LEWIS:  I have not.  I‘ve got to tell you.  All right, I‘m now going to tell the whole audience I‘m a very old-fashioned person.  I like to get my information from books. 

MATTHEWS:  From books?  You are old-fashioned. 


LEWIS:  I know. 

You remember—Richard Clarke‘s book, “Against All Enemies,” was just I thought a terrific presentation.  I don‘t know how many times I want to hear those facts over and over. 

MATTHEWS:  OK, let‘s go to Terry Holt, a man of today, a man of today‘s medium, media. 


MATTHEWS:  Terry Holt, you‘re a movie nut.  I can tell, because you remind me of me.  Did you see this movie yet? 


MATTHEWS:  Why not?  Are you afraid you‘re going to get stunk up if you go in there? 

I do have the latest numbers.  Only 17 percent of Republicans like yourself intend to see it; 61 percent of Democrats intend to see it, 38 percent of the country.  I just did the math.  If those people really do live up to what they‘re promising themselves to do, that movie will make $1 dollars.  Do you believe that, Terry? 

HOLT:  Well, you know, I prefer my fiction fiction, and I prefer the History Channel. 


HOLT:  This is an exploitation of the idea of 9/11 like no one has ever seen.  I think anybody who accuses anyone of politicizing 9/11, the first example, the first one on the list would be this guy.  And he‘s doing it for money.  Ultimately, you know, it is just another movie. 


MATTHEWS:  Why does the president—why does your candidate, the president of the United States, use pictures of 9/11 and the bombing of the World Trade Center and the fumes coming up in your TV commercials? 

HOLT:  Well, and you remember...

MATTHEWS:  You said politicizing.  That is politicizing by definition. 

HOLT:  Well, Chris, you remember, we were roundly criticized for that even though it was a very respectful approach.  This is just a grab for cash on Michael Moore‘s part.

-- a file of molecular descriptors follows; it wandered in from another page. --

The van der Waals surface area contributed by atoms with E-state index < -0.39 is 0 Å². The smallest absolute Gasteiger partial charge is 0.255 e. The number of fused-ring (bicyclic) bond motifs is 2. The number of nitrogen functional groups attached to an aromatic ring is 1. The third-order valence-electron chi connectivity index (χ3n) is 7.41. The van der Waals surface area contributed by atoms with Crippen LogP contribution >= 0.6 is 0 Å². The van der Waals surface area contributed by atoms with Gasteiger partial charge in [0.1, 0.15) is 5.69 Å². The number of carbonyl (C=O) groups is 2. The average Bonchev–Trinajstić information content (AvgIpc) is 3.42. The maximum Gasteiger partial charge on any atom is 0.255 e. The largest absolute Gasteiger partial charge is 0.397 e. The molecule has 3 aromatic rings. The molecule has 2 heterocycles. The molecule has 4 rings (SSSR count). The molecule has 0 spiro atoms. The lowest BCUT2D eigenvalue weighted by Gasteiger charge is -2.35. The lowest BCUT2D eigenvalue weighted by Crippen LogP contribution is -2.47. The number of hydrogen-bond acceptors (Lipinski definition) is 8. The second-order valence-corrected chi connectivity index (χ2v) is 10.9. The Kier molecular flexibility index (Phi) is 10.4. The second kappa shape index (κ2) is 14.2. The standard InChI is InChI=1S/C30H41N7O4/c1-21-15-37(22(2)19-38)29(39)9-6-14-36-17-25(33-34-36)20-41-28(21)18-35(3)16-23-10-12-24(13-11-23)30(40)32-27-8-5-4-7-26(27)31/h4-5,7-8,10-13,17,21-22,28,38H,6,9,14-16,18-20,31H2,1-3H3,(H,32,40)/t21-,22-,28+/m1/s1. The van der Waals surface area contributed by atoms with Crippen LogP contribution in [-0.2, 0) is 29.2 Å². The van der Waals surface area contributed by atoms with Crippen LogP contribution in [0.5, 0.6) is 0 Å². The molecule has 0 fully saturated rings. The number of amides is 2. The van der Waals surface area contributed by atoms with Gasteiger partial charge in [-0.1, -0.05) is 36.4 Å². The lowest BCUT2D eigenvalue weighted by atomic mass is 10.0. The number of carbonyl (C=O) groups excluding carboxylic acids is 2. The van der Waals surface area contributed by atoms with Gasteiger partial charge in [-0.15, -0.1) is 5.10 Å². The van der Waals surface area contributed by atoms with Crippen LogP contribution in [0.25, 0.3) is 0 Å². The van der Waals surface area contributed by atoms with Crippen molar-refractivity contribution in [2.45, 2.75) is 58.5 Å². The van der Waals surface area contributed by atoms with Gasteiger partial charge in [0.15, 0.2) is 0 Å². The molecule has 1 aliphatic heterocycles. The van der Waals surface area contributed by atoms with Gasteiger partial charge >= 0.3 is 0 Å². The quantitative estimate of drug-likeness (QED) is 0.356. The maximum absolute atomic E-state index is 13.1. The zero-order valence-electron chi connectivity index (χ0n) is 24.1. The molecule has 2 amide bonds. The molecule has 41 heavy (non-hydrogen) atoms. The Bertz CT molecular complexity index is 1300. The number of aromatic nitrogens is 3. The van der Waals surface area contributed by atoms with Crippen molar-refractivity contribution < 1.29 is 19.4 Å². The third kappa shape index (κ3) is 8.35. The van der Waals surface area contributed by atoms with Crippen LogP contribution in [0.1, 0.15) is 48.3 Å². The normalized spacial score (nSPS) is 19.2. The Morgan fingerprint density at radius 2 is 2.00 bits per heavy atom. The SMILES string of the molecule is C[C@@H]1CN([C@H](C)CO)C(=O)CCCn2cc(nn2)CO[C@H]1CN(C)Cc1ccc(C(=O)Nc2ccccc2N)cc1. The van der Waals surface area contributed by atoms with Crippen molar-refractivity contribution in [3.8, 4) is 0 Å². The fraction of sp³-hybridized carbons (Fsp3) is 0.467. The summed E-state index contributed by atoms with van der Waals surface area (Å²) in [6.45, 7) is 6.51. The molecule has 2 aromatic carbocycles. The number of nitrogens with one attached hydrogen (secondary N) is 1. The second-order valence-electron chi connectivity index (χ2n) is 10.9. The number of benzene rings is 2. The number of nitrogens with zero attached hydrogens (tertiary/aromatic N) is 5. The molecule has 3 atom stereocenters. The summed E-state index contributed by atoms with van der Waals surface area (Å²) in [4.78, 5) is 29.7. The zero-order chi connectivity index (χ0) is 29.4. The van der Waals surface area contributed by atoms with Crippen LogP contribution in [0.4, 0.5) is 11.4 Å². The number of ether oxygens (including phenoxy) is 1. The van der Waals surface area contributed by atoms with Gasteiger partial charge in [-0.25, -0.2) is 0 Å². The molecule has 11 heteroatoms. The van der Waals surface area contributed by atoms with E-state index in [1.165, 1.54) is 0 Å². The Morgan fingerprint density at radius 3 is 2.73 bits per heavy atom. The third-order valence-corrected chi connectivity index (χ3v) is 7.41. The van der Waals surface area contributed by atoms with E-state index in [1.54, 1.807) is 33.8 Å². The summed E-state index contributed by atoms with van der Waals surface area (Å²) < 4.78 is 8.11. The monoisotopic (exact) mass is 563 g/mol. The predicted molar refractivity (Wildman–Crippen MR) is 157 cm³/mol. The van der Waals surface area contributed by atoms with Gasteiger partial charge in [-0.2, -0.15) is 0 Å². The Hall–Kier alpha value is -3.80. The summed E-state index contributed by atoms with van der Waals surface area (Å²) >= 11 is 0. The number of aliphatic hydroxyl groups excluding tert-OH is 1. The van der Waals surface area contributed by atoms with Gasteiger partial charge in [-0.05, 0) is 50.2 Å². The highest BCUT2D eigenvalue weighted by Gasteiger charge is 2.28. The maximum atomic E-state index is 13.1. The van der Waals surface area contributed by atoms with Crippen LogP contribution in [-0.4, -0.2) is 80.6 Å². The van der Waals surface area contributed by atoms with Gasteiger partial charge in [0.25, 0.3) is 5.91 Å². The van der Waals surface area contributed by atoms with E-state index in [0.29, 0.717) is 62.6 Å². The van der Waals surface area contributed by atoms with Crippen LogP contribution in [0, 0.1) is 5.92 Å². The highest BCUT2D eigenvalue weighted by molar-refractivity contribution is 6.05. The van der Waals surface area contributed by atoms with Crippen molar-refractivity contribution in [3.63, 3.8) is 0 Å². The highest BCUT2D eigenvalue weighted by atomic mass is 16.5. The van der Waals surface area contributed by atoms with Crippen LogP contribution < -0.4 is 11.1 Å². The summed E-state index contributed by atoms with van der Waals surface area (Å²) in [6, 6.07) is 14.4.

MATTHEWS:  OK, where do you stand on this?  Do you think we should use 9/11 in political commercials and in TV—and in left-wing or whatever documentaries or not? 

HOLT:  I think any time you use those images, you need to be respectful of the memory of the folks that died on those days and respectful of the values of the country.

But it is free speech.  Michael Moore, you know, he can make movies as long as he wishes.  This is America.

MATTHEWS:  Well, Terry, I recommend you see it.  The first half is blabber and propaganda and dishonest and connecting dots that don‘t even exist.  The second half of the movie is powerful stuff.  Maybe you should go halfway through, like I used to do with my dad.  He would take us to the movies halfway through and then we‘d see the beginning of the movie at the end.

HOLT:  Well, as you know, Chris, I have got a job. 


MATTHEWS:  All right.  OK.  We all work.  Don‘t give me this.  And you work until midnight. 

Let me go to Ann Lewis on a touchier subject today, Sandy Berger.  He has been on this program 100 times.  He‘ll be back again.  What was he putting in his clothing?

LEWIS:  The 9/11 Commission has said this had no impact on our work. 

So that‘s the important thing. 

Now, as to why he did it, he is going to have to make that clear for himself.  None of us were in the room with him. 


MATTHEWS:  Well, there were archival people in there, who are nonpartisan, Ann, nonpartisan people in there.

LEWIS:  Right.  And that‘s why we know about it.

MATTHEWS:  Who saw him stuffing stuff into his clothing. 

Terry, what do you make of this, clothing? 


LEWIS:  He was talking about notes that he took himself.  He was talking about memos he worked on. 

And all these originals are still in the presence of, the possession of the 9/11 Commission.  This sounds to me like an embarrassing incident that is going to be forgotten in a day or two. 


MATTHEWS:  Well, that‘s not—the FBI is investigating this.  It is not an embarrassing moment. 

HOLT:  No, it‘s serious.

MATTHEWS:  It is a criminal investigation.  The question is, did he try to hide evidence of a failure of the past administration to protect us from terrorism?  And, of course, that is serious business, Ann, to say that.

HOLT:  It is a very disturbing image to see the former national security adviser stuffing documents into his pants. 

The real question is, you know, Sandy Berger is a key adviser on the John Kerry campaign.  On February 27, he held a conference call that they wanted to keep on background, but ultimately got on the record, where they highlighted the very specific subjects that are now in question with these documents.  And so I think this is a former Clinton administration official, now a senior adviser to Kerry.